So I returned along the railway line thinking of what I would miss. Life happens at such a pace and in full view here! Ladies with large containers full of buns balanced on their heads, cycles that are loaded with charcoal, maize and many other products. They often have a passenger on the back or on the crossbar. Women will cycle with childen strapped to their backs with a piece of chitenge cloth. Goats and cows wander down the main roads. People have conversations as they continue their journeys, shouting louder as they move apart. Goods are carried on heads, shoulders or more often by wheelbarrow or ox-carts. Minibuses rush around hooting to attract passengers and display messages such “God Knows, In God We Trust” or given references to bible passages. Children use all sorts of objects as toys, kicking bottles or balls made of rags, rolling tyres and pushing cars which they have made from discarded bottles - and I notice when the sun goes behind a cloud, not when it comes out! Life will seem dull when I return to the UK next week.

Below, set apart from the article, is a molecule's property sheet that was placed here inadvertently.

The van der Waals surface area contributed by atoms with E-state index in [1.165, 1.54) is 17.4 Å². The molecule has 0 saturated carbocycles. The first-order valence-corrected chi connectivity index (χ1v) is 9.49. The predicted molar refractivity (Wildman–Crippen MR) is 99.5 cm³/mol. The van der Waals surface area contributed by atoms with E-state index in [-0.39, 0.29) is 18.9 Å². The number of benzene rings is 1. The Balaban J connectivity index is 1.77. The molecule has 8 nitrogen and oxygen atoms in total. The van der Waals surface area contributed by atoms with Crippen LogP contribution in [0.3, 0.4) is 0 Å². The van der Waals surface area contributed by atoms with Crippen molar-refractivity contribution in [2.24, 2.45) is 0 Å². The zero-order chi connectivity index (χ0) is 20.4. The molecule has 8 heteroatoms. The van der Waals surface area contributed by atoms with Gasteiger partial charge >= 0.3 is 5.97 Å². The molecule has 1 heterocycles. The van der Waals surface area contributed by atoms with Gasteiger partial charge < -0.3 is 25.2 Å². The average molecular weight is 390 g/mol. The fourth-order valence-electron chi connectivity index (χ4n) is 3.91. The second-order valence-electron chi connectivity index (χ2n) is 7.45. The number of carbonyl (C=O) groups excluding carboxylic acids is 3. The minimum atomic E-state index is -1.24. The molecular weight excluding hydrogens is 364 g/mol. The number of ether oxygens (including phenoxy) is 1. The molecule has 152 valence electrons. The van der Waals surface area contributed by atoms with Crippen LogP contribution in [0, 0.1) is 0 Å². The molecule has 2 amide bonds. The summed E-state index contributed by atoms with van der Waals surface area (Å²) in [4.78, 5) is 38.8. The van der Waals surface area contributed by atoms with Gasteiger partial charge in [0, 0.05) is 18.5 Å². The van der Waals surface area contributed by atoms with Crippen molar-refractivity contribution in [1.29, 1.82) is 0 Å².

With love and prayers,